“Killer Whales”, or Orcas, are actually dolphins. In fact, they are the largest member of the dolphin family, Delphinidae.
Now strictly speaking, whales are marine animals of the order of Cetacea and occasionally Cetacea is used to refer to not just whales, but also porpoises and dolphins.
However, it generally excludes these latter mariner animals, which belong to the sub-order Odontoceti. So depending on who you talk to dolphins, including the Orca, may be considered whales and dolphins or may be considered a separate marine animal from other whales.
But in either case, Orcas are one of the 35 species in the oceanic dolphin family, with its closest relative being the Irrawaddy dolphin.
- Orcas get their ferocious reputation primarily due to the fact that they’ll eat just about anything handy, including sharks, whales, birds, seals, squid, fish, other dolphins, etc; they will also occasionally temporarily beach themselves in order to grab a snack off the shore or ice.
- Orcas are at the top of the food chain, so to speak, even above Great White Sharks whom Orcas routinely kill and eat. The Orca has no known natural predator above themselves; they are more or less the “kings of the ocean”.
- The genus name “Orcinus” means “of or belonging to the kingdom of the dead”; the Orcas scientific name “Orcinus orca” comes from the Roman god of death and the underworld, Orcus.
- Orcas can render sharks and rays completely immobile by holding them upside down. This also has the benefit of keeping these animals from being able to harm the Orca. With sharks, it will also generally kill the shark within about 10-20 minutes as sharks need to move through the water to breath, unlike Orcas.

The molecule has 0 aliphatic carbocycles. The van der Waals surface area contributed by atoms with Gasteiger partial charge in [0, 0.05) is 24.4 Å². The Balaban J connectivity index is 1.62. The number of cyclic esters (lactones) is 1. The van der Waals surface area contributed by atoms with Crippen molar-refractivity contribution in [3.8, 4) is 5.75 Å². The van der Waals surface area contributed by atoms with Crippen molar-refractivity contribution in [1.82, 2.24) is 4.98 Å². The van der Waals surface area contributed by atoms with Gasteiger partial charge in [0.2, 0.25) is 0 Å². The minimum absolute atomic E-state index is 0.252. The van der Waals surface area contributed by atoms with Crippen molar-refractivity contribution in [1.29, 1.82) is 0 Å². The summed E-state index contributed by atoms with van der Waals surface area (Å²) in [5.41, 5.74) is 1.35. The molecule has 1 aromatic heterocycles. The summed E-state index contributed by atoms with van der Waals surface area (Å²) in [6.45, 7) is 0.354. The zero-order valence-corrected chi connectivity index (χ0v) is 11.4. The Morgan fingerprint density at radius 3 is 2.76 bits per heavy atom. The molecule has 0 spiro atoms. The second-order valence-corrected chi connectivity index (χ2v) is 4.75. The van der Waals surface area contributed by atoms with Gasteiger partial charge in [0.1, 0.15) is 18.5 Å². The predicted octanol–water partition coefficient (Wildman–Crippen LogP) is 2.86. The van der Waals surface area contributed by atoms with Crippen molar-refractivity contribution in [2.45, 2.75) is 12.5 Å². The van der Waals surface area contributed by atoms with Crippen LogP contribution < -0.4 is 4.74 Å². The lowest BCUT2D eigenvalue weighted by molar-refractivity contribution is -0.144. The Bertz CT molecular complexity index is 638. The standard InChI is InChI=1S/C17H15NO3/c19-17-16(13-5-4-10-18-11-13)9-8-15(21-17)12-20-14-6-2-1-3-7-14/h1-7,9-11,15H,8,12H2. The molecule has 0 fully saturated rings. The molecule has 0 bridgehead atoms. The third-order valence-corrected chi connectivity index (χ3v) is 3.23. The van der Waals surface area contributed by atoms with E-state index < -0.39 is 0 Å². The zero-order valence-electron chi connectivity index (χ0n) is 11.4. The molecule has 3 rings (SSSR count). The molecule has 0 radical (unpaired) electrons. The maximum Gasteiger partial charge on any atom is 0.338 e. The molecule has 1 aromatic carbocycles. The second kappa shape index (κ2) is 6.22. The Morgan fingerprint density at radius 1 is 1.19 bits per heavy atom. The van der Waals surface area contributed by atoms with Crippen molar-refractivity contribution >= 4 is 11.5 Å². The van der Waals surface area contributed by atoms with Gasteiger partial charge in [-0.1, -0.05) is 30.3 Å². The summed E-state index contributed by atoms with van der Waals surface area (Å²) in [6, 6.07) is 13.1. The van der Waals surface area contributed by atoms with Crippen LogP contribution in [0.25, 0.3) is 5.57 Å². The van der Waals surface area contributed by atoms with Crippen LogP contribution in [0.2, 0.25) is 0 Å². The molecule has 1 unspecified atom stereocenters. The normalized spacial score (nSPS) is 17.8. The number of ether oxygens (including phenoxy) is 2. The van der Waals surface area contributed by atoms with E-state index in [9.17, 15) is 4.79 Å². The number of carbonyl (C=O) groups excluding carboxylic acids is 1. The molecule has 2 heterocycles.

- Orcas have been known to assist whalers in hunting whales. Once a whale has been killed the Orcas then try to eat some of the dead whale carcass before it can be brought aboard the ship.
- Outside of Orcas in captivity, there has never been any confirmed case of an Orca killing a human and only a few wild Orcas attacking humans where the Orcas confused the humans for its normal food or were merely appearing to play with the humans for fun, as is common with many types of dolphins. Captive Orcas however, attack humans much more frequently and some of the attacks have been fatal.
- Before they were known as Orcas, Killer Whales were called blackfish and more commonly “Grampus”.
- Orcas can live up to 90 years old in the wild, though more typical age ranges are between 30 and 50 years. In captivity, they tend to live only around 20 years.
- Adult male Orcas typically grow to about 30 feet long while adult female Orcas grow to around 20 feet long. Their weight ranges between 3 and 10 tons.
- Orca females can breed up to around age 40.
- Orcas can be found in all the world’s oceans, but they are more often found in the Arctic and Antarctic as well as off the north-west coast of America and along the west coast of Canada.
- Like other dolphins, Orcas use echolocation to hunt. Also like most other dolphins, they can be found working together to hunt, doing such things as herding schools of fish into a small area for easy consumption and even having one Orca jump onto the shore to scare animals into the water where other Orcas are waiting to eat them up.
- Orcas have the second largest brains of all marine animals.
- According to one research study on the complex social interactions and communication between Orcas, they found that Orcas “appear to have no parallel outside humans” in terms of their cultural faculties. They live in pods generally consisting of 5-30 Orcas and establish social hierarchies lead by families with complex forms of communication, including different dialects of language, depending on the pod.
- It is thought that the name “killer whale”, even though it’s a dolphin, came from sailors and whalers observing that Orcas frequently killed whales and ate them and thus they were known as “whale killers”, which eventually morphed to “killer whales”.